Greene and Ugarizza (1995) offer two biological explanations for BPD. The first focuses on neurotransmitter activity and systems, where an increase in dopamine action can account for transient psychotic states and decreased serotonin activity can account for irritability and impulsiveness. Lastly, an increase in the cholinergic pathways can lead to depression in clients with BPD. The second explanation puts forward organic brain dysfunction caused by trauma, epilepsy and attention deficit hyperactivity disorder (ADHD) as a cause of the increased impulsiveness, self-mutilation and affective disinhibition seen in BPD. However, Kaplan et al., (1991) argue a genetic link, proposing that people with BPD have more relatives with mood disorders than a control group and often have a mood disorder themselves as well.

Psychoanalytical factors

Another theory of the aetiology of BPD relates to the psychological birth of the human being or process of separation-individuation, which occurs, between birth and three years of age. In this process a sense of self is developed by the child, a permanent sense of significant others (object constancy) and the integration of both good and bad as part of the self concept (Mahler, Pine & Bergman, 1975). Mothering influences the outcome of the separation– individuation process but if this is inconsistent, insensitive or unattuned to a child’s needs then dysfunction occurs (Westen, 1990). If a child’s efforts to be autonomous are punished whilst dependent behaviour is rewarded, differentiation does not occur and responses such as intense anger, mood swings, dichotomous thinking and identity diffusion can result, all of which are seen in a person with BPD.

Childhood abuse/ Trauma

The trauma perspective is gaining increased recognition as studies show strong correlations between sexual or physical abuse in early childhood and the development of BPD (Paris, 1993). Herman (1992) argues that what is labelled BPD is a manifestation of post-traumatic stress disorder (PTSD), called “complex PTSD”, which follows prolonged, repeated trauma resulting in personality changes (most prominently identity and relationship disturbance).

Biosocial factors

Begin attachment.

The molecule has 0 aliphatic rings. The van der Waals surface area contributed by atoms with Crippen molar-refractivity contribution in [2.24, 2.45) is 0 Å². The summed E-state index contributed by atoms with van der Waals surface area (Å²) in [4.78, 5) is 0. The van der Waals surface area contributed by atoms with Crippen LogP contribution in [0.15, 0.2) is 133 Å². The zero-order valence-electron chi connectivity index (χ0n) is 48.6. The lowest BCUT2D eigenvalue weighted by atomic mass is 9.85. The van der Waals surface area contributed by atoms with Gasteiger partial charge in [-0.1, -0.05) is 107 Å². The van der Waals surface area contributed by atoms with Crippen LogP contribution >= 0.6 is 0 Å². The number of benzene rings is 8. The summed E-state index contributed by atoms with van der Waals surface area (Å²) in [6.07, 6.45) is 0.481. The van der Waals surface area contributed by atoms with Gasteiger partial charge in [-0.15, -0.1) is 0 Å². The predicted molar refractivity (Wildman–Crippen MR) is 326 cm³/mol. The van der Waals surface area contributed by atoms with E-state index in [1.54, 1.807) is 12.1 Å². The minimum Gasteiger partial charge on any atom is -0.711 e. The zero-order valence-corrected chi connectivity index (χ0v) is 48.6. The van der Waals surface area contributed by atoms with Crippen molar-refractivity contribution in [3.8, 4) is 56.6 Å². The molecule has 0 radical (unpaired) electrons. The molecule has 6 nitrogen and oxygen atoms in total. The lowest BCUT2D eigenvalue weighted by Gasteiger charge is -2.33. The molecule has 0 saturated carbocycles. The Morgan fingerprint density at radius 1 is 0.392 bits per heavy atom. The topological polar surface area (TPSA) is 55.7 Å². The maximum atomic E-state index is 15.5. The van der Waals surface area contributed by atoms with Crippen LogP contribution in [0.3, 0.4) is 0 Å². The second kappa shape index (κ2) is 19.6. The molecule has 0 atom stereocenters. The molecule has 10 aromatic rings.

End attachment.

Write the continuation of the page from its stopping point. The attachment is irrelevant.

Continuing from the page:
Linehan (1993) hypothesises that people diagnosed with BPD have a biological tendency to react more intensely to lower levels of stress than others and to take longer to recover. Linehan adds that often they were raised in invalidating environments and became uncertain of the truth of their own feelings. As adults a failure to master three basic dialectics means they go from one polarity to another.

Cultural issues

There is little literature to indicate that BPD occurs in other than Western cultures, despite the extensive research that has been done on BPD.

Assessment and diagnosis

As seen in the aetiology section above, the accuracy of the diagnosis of BPD is controversial. Most approaches to treatment define BPD according to DSM-IV using a descriptive objective approach (Shea, 1991). Some writers argue that this dominance of DSM-IV in psychiatric settings (as expert authority of behaviours outside the norm) means that a diagnosis pathologises behaviour (Crowe, 1997; Gallop, 1997). In this section the DSM-IV perspective and the trauma perspective are reviewed.

DSM-IV and the medical model

In this paradigm “Borderline personality disorder is described as a pervasive pattern of interpersonal relationships, self-image and affects and marked impulsivity” (Crowe, 1996, p106). It falls under the DSM-IV Axis II diagnostic category, cluster B (dramatic, emotional, erratic) and can be associated with co-morbidity of Axis I and II disorders (American Psychiatric Association, 1994). Diagnosis is problematic because of the fluctuating nature of symptoms and concerns that are presented by the client (Arntz, 1994).

In order to be diagnosed with BPD a person must meet five of nine criteria described in the DSM-IV (1994). These are around abandonment, unstable interpersonal relationships, identity disturbance, impulsivity, recurrent suicidal threats, gestures or behaviours, affective instability, chronic feelings of emptiness, inappropriate intense anger, transient stress-related paranoid ideation or severe dissociative symptoms. Skodol and Oldham (1992) recommended that 2-5 years is the minimum clinical time to indicate a stable personality pattern. Whilst Paris (1993) added that by middle age the majority of clients with BPD had recovered from acute symptoms and no longer met the criteria for BPD (Greene & Ugarriza, 1995).

Complex post traumatic stress disorder (PTSD)